There are lots of terms floating around the cybersecurity community that are ill-defined.
Even "cybersecurity" is an umbrella term. Much like physical security for your house can refer to anything from smoke alarms to door locks to video monitoring and everything in between, cybersecurity covers a broad spectrum.
Using a term like "advanced cybersecurity" makes the problem worse. This article will break down what advanced cybersecurity means and whether your business would benefit from advanced cybersecurity.
What is Advanced Cybersecurity?
Well, there isn't a universal answer. The term suggests that a company's cybersecurity is superior without actually explaining how it's superior.
The best way to describe the term "advanced" regarding cybersecurity is to compare it to "organic" in grocery stores. The word applies to many tools without explaining what it means or what makes the tool advanced.
In addition, advanced typically refers to the type of threats rather than cybersecurity. The good news? There is a clear definition of advanced threats.
Advanced Cybersecurity Threats
Advanced cyber threats are stealthy. They can enter your system and infect it while evading detection. They are superior, or more advanced, than the security measures in place (hence the term "advanced").
Advanced threats are targeted—customized to the specific user or computer. An attacker will study your habits (the sites you visit, the content you download, etc.) to develop a threat to exploit a specific vulnerability.
"Basic" cyberattacks are a one size fits all strategy. It's no longer a blanket approach to an attack. Attackers often have a deeper understanding of their target.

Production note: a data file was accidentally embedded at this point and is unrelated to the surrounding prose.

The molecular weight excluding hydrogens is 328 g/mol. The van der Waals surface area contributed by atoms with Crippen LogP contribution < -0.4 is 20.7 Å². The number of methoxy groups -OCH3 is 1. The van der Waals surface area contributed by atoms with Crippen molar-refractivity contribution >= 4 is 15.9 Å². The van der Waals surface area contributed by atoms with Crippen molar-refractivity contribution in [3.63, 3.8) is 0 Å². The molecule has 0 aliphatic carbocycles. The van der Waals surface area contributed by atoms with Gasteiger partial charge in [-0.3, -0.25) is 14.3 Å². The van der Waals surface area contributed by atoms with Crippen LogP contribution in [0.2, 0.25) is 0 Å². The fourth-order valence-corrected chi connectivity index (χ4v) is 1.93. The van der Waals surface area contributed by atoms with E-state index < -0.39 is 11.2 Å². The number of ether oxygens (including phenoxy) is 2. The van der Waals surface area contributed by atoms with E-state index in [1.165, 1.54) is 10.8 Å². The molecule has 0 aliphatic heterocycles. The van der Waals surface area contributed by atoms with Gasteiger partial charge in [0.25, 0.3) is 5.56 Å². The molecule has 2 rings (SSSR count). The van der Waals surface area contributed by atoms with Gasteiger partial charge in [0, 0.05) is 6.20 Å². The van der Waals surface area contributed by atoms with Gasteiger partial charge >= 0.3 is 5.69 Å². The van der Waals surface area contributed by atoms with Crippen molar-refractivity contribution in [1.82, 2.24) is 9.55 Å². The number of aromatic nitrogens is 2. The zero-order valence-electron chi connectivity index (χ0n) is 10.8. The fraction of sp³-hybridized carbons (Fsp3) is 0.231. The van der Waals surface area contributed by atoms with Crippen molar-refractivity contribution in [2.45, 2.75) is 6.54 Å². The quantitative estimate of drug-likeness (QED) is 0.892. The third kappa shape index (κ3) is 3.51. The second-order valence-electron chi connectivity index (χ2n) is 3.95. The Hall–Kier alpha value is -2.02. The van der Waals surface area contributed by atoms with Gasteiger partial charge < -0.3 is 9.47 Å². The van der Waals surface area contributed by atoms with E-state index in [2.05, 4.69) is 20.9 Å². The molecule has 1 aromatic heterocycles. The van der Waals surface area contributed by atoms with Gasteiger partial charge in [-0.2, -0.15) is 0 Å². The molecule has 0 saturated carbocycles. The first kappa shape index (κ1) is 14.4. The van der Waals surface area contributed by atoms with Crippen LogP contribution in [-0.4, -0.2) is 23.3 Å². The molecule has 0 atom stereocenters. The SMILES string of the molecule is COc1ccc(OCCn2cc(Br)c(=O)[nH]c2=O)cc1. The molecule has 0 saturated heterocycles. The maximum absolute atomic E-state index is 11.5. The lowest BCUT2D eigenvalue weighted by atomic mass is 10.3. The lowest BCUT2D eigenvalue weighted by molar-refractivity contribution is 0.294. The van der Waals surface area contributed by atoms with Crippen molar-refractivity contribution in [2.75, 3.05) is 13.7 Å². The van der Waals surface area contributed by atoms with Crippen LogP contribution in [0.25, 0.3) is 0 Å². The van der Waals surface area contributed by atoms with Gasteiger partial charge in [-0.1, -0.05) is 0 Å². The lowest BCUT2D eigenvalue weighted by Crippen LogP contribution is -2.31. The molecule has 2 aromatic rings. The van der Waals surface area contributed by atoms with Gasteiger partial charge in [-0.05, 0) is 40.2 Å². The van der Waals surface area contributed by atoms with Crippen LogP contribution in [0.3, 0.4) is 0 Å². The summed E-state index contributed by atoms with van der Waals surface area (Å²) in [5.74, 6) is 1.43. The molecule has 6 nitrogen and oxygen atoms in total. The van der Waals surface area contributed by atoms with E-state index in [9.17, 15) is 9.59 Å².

What To Look For
Instead of focusing on advanced tools, let's shift the discourse to advancing your cybersecurity posture.
An effective cybersecurity posture focuses on determining, identifying, and mitigating potential threats and how quickly you can do that. It also has to do with training, which is often ignored. Cybersecurity training is a base form of advancement that organizations can do.
It's like building a house: once you create the foundation, you can move on to the next steps. If you're already doing the basics—regular patches and updates, frequent backups, training, and multifactor authentication—it's time to think about the next steps for advancement.
The challenging part about a cybersecurity posture is that it's not a one-size-fits-all. Different organizations will have specific threats. Thus, the organization must construct its posture to address those threats. Not all advanced methods make sense, so you also need to think about advancing in meaningful ways.
That's where strategy is essential. Adding a bunch of tools won't improve your posture.
For example, Big Company requested a cybersecurity audit. From the beginning, there were multiple redundancies in tools. By consolidating their tools to focus on tools that worked best for their particular organization, the company could shave approximately $250,000 from its bottom line.
How Anteris can help
Who is strategizing with you? And if they're not doing it well, are you bringing it up?
At Anteris, we make security a top priority. Our security services support your business and protect your data from outside threats as cybersecurity professionals.
Network security isn't a one size fits all thing. As a strategic managed IT service provider, we will identify and implement the best technology to protect your organization. Every business is unique, and cybersecurity plans will reflect that. We're here to help you assess where you are now and work with you to figure out your next move, whether starting with the basics or building out a more robust plan.
And it's not something we just set and forget. We continuously improve the posture of our Clients as their organizations—and the threats targeting them—evolve.
While there is no guaranteed protection against a threat, we also have best practices for recovery in the event of a security breach.
Let us make your technology freeing, not frustrating.